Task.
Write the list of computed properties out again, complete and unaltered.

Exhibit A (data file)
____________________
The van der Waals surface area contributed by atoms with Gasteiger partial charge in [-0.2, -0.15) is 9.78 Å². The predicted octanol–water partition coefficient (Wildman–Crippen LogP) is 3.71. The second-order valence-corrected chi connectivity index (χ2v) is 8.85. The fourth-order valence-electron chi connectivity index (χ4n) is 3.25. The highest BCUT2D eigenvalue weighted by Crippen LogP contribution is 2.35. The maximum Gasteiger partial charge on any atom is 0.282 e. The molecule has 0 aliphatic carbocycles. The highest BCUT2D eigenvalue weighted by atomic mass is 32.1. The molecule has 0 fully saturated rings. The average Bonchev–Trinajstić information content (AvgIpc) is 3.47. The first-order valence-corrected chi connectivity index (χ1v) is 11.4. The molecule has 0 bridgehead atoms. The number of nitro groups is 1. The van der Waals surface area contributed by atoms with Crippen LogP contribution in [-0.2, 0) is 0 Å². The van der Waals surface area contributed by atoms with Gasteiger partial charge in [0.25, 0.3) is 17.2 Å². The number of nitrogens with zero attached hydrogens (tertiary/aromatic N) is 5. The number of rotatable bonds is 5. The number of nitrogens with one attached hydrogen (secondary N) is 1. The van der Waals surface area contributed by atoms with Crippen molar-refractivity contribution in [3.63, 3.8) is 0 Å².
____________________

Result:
The van der Waals surface area contributed by atoms with Gasteiger partial charge in [-0.2, -0.15) is 9.78 Å². The predicted octanol–water partition coefficient (Wildman–Crippen LogP) is 3.71. The second-order valence-corrected chi connectivity index (χ2v) is 8.85. The fourth-order valence-electron chi connectivity index (χ4n) is 3.25. The highest BCUT2D eigenvalue weighted by Crippen LogP contribution is 2.35. The maximum Gasteiger partial charge on any atom is 0.282 e. The molecule has 0 aliphatic carbocycles. The highest BCUT2D eigenvalue weighted by atomic mass is 32.1. The molecule has 0 fully saturated rings. The average Bonchev–Trinajstić information content (AvgIpc) is 3.47. The first-order valence-corrected chi connectivity index (χ1v) is 11.4. The molecule has 0 bridgehead atoms. The number of nitro groups is 1. The van der Waals surface area contributed by atoms with Crippen LogP contribution in [-0.2, 0) is 0 Å². The van der Waals surface area contributed by atoms with Gasteiger partial charge in [0.25, 0.3) is 17.2 Å². The number of nitrogens with zero attached hydrogens (tertiary/aromatic N) is 5. The number of rotatable bonds is 5. The number of nitrogens with one attached hydrogen (secondary N) is 1. The van der Waals surface area contributed by atoms with Crippen molar-refractivity contribution in [3.63, 3.8) is 0 Å².